President-elect Donald Trump on Tuesday proposed brutal punishments for flag burning, saying the loss of citizenship or a year in prison.
“Nobody should be allowed to burn the American flag — if they do, there must be consequences — perhaps the loss of citizenship or year in jail!” Trump wrote in an early morning tweet.
The impetus for the president-elect’s 7 a.m. tweet is indistinct.
Fox News reported recently that Hampshire College in Massachusetts would quit flying all banners on grounds after an American banner was scorched after Trump’s win.
“We hope this will enable us to focus our efforts instead on addressing racist, misogynistic, Islamophobic, anti-immigrant, anti-Semitic and anti-LGBTQ rhetoric and behaviors,” Hampshire’s leader, Jonathan Lash, said in a statement at the time.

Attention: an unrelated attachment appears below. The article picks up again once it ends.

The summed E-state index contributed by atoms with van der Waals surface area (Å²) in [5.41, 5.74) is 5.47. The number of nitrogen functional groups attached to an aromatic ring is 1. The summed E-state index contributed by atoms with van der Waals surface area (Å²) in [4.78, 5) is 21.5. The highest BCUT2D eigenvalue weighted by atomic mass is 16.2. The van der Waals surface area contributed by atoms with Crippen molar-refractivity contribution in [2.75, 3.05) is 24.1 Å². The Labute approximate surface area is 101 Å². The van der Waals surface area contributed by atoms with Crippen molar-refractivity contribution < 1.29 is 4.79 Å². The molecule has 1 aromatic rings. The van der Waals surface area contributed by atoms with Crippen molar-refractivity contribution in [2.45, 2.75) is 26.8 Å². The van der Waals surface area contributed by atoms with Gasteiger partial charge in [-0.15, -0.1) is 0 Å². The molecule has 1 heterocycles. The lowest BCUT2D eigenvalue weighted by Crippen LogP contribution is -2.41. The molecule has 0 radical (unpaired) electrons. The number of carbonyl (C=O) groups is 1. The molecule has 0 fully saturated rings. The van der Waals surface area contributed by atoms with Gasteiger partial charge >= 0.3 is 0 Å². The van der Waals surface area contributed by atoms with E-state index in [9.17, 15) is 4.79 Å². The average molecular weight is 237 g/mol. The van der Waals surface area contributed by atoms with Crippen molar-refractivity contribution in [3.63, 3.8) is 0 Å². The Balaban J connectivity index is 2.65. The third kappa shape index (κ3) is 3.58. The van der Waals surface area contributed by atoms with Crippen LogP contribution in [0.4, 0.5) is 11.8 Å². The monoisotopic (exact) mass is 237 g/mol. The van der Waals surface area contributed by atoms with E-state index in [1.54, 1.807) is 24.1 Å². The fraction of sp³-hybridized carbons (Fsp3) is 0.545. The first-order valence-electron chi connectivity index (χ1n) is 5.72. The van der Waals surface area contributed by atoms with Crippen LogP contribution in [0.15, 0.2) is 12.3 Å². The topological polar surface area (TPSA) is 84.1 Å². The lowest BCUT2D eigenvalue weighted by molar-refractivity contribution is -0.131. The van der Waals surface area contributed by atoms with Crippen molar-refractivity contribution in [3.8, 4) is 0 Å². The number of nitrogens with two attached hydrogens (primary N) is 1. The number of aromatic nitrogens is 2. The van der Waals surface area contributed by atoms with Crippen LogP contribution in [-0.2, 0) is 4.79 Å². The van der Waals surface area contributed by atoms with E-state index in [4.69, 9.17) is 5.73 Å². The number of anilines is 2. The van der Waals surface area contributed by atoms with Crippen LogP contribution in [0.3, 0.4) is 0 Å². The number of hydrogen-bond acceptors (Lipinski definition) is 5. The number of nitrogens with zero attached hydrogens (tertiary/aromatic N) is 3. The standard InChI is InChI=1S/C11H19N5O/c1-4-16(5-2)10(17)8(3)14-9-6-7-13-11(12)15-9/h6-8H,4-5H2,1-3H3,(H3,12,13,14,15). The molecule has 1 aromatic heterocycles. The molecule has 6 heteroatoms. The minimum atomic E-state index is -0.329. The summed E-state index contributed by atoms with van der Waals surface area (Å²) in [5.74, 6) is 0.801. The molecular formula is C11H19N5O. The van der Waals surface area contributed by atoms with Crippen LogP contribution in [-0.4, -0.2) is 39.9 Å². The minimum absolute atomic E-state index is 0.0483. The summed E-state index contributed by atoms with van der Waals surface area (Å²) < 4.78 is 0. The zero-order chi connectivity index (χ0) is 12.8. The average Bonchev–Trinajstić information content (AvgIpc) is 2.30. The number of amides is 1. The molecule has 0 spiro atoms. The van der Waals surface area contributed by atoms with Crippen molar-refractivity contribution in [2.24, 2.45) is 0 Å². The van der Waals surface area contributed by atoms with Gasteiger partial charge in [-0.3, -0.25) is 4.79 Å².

In 2005 a bill was introduced that would outlaw burning the American flag.
— Frank Thorp V (@frankthorp) November 29, 2016
Rep. Sean Duffy (R-Wis.) pushed back on Trump’s proposition amid an early morning meeting.
“I don’t think we want to make this a legal issue,” Duffy told CNN on Tuesday.
Burning the American flag was first ruled to be secured speech under the First Amendment in the 1989 Supreme Court case Texas v. Johnson.
An NBC News maker noted on Twitter that then-Sen. Hillary Clinton (D-N.Y.) presented a bill in 2005 that would have outlawed burning the American flag.
Early in his presidential campaign, Trump said that he bolstered repudiating the citizenship of children destined to undocumented migrants, yet this has all the earmarks of being the first run through from that point forward that he’s proposed renouncing citizenship as a punishment.